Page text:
As any think-piece can tell you, Millennials have been subjected to a variety of negative stereotypes over the last few years, especially as more of us have entered the workforce. Many have fought back against these negative stereotypes and the seemingly out-of-touch individuals who believe them. As a Millennial myself, it's tough to sit back and watch some of the commentary about our generation.
Just last spring, Australian millionaire Tim Gurner -- who is a Millennial himself -- became the butt of jokes and memes when he implied that the reason our generation experiences financial troubles is because of our affinity for avocado toast.
Thankfully, many companies have chosen to have faith in Millennials and take a closer look at our thoughts, opinions, and experiences when it comes to money, saving and investing. Last Wednesday, Charles Schwab released the results of a new nationwide survey, which examined the attitudes and behaviors of 500 American workers who currently contribute to a 401(k), across a variety of generations. The survey found that not only are Millennials as financially savvy as other generations, but sometimes, even more so.
According to the survey results, 86 percent of Millennials consider a 401(k) to be a must-have benefit of a job, with 76 percent citing it as their only source of retirement savings. It's clear that Millennials have taken notice of skyrocketing living costs and are preparing for a potentially unstable economic future.
To top it all off, Millennials are over four times more likely to put extra money toward their 401(k) than their Baby Boomer counterparts.
This is awesome to hear. So much for that avocado toast theory.
These practices are certainly indicative of personal responsibility, as well as unparalleled access to a variety of financial counseling resources. With everything that is available on the Internet, one would hope that today's generations understand more about how the world works than their parents and grandparents.
Millennials are the "creative generation"--and that's not a bad thing.
So what does this mean for the workplace? Most Millennials don't live the stereotypes some have been led to believe. Financial responsibility and maturity is critical, and the data above makes me proud to know that our generation is looking out for our future.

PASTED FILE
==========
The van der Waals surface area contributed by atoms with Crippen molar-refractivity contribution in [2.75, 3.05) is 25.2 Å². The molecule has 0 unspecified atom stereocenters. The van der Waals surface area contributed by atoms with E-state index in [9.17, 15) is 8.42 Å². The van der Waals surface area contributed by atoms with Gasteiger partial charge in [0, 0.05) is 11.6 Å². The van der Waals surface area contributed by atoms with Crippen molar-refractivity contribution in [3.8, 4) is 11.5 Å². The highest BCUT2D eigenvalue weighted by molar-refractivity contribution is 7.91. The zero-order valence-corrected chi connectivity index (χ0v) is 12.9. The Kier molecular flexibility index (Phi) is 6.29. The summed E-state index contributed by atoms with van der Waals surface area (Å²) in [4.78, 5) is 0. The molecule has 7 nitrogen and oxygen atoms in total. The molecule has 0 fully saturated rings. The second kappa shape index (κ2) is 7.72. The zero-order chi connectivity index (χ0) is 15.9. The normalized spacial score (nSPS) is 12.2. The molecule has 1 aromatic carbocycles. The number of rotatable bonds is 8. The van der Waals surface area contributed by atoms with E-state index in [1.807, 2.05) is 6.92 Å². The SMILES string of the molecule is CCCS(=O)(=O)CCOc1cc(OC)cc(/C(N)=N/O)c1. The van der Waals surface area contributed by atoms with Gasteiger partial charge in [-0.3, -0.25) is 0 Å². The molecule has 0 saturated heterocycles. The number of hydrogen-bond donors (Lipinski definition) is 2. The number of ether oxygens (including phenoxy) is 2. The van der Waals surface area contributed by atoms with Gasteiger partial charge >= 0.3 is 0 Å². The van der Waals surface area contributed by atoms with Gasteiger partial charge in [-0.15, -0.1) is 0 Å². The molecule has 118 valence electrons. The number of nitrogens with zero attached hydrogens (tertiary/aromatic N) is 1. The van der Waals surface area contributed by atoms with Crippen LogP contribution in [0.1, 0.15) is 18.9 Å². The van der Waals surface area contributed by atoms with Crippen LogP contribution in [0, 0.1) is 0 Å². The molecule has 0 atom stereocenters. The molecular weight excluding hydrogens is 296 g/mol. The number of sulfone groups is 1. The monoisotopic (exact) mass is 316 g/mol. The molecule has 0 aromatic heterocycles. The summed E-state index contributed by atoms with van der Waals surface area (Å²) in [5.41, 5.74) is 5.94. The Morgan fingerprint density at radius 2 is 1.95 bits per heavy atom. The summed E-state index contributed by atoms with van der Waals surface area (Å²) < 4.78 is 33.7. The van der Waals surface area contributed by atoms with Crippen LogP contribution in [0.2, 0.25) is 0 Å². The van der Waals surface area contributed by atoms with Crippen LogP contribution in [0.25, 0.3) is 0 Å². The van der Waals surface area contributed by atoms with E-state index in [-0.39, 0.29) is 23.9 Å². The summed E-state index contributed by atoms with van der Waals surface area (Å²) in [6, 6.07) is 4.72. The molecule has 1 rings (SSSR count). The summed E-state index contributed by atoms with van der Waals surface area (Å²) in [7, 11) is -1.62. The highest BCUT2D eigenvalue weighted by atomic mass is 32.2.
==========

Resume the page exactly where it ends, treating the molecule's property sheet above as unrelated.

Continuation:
But what else marks our generation? What should we be excited about?
I've always been a proponent of the "creative generation" description. We have unprecedented access to information -- therefore knowledge that we can apply in so many different ways.
Smartphones have birthed millions of ideas for apps, and many Millennials are at the helm. Given these digital tools, we simply want to create, build, and make an impact. I'm proud of this force.
Age is a mindset.
I've always been a fan of focusing on a youthful mindset versus numerical age. To stay young, you must be curious, always ready to learn something new, and appreciative of the wondrous things in life.
I have met folks with these characteristics across generations. What unites us is the desire to learn new things not only from our amazing information source, but also from each other.
Think of wisdom as cheat codes for life. Think of past mistakes made as lessons you don't have to learn the hard way.
Let's forget about generalizations of generations. It's safe to say that it's probably best not to underestimate any group, or assume that they don't know their true value or worth. It's more important that we learn from each other, and make sure we all become a part of the ever important creative generation.
Who will you help? What will you build? And most importantly: What legacy will you leave behind?